The chancellor in his final decree, however, enjoined the operation of the bookstore not only on the ground of obscenity, but on the additional ground that its continued operation constituted a danger to the public. It is well-settled that even a lawful business may be enjoined if it is shown that, under the particular circumstances of its operation, it constitutes a public nuisance. See Commonwealth v. Barnes & Tucker Co., 455 Pa. 392, 319 A.2d 871 (1974); Reid v. Brodsky, 397 Pa. 463, 156 A.2d 334 (1959). It is equally well-settled, however, that where there is no nuisance per se, an injunction will not be granted to restrain a nuisance that is merely anticipated or threatened, unless it appears that the nuisance is "practically certain, not merely probable." Erie v. Gulf Oil Corp., 395 Pa. 383, 386, 150 A.2d 351 (1959); cf. Edmunds v. Duff, 280 Pa. 355, 124 A. 489, 33 A.L.R. 719 (1924). The evidence offered in the instant case purporting to show a clear and present danger of violence to the community resulting from the continued operation of the bookstore was patently insufficient in this regard.

*579 There was testimony that bookstores in other counties, owned by a person whom other evidence linked to the ownership of the local bookstore, had been the targets of actual and attempted violence, and that the perpetrator of this violence had a resident in Northumberland County and had a gun permit issued by the sheriff of the county. But the district attorney's police witnesses further indicated that this perpetrator was presently incarcerated for these crimes, and that they knew of no actual or threatened violence directed against the local bookstore. The evidence was thus plainly inadequate to justify enjoining the operation of this bookstore as an anticipated nuisance.[7] Rather, the record of this case suggests that the danger of suppressing protected speech,[8] inherent in the court's broad decree, was far more clear and present than that of the violence anticipated from the store's continued operation.[9]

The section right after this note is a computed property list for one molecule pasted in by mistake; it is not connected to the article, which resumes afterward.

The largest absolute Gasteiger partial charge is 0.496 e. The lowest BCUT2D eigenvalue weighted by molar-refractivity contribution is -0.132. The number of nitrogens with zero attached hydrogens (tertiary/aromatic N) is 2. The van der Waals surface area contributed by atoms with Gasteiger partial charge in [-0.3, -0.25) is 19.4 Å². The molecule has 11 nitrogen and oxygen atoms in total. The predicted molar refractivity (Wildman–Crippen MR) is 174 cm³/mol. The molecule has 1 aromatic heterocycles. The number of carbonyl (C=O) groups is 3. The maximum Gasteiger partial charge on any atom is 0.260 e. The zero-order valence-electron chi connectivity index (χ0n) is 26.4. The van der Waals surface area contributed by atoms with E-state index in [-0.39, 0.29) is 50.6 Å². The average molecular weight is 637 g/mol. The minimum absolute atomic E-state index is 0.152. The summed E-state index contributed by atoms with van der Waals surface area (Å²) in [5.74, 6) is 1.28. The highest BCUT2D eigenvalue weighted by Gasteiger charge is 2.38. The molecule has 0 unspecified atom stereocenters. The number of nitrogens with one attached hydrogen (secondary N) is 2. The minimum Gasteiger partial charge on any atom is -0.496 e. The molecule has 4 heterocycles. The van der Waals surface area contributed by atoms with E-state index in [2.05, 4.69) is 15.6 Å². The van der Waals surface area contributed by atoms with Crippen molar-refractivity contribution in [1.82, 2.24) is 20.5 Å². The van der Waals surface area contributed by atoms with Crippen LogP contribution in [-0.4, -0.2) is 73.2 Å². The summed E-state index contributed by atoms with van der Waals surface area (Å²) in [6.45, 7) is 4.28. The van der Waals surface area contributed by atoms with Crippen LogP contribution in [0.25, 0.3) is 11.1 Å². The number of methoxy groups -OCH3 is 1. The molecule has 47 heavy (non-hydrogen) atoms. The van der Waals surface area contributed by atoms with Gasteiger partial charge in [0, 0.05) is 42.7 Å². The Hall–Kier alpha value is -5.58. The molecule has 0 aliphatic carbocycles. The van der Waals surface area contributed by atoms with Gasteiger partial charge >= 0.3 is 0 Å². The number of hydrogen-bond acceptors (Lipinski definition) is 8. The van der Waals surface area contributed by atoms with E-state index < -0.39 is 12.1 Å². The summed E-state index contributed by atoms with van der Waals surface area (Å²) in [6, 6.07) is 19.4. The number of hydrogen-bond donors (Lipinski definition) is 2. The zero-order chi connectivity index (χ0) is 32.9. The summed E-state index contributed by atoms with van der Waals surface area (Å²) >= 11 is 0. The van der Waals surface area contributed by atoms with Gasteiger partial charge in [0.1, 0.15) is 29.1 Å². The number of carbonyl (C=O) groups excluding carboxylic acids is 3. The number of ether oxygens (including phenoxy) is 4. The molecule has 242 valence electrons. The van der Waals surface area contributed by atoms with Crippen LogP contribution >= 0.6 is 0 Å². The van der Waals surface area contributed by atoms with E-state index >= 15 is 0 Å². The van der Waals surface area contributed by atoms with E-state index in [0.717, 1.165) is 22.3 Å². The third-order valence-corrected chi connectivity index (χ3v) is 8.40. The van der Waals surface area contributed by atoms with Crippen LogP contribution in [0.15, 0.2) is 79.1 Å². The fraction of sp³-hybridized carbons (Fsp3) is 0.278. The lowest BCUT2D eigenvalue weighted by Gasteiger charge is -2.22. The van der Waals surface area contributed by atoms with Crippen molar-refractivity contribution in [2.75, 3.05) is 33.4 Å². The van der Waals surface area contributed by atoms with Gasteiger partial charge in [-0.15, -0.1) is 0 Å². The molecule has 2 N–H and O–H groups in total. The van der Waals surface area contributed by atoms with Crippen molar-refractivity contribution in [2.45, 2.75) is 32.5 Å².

Decree reversed. Each party pay own costs.

POMEROY, J. joins in this opinion.

ROBERTS, J., filed a concurring opinion in which POMEROY, NIX and MANDERINO, JJ., join.

ROBERTS, Justice (concurring).

I agree with the opinion announcing the judgment that the preliminary injunction was improperly granted. See Commonwealth v. Van Emberg, 464 Pa. 618, 347 A.2d 712 (1975). I also agree that the final decree must be *580 reversed. I do not join the opinion announcing the judgment, however, because I cannot agree with the opinion's intimation that a lawful business may be enjoined as a nuisance merely because it is unpopular and therefore a target of violence. This is especially true where, as here, the business is protected by the First Amendment to the United States Constitution.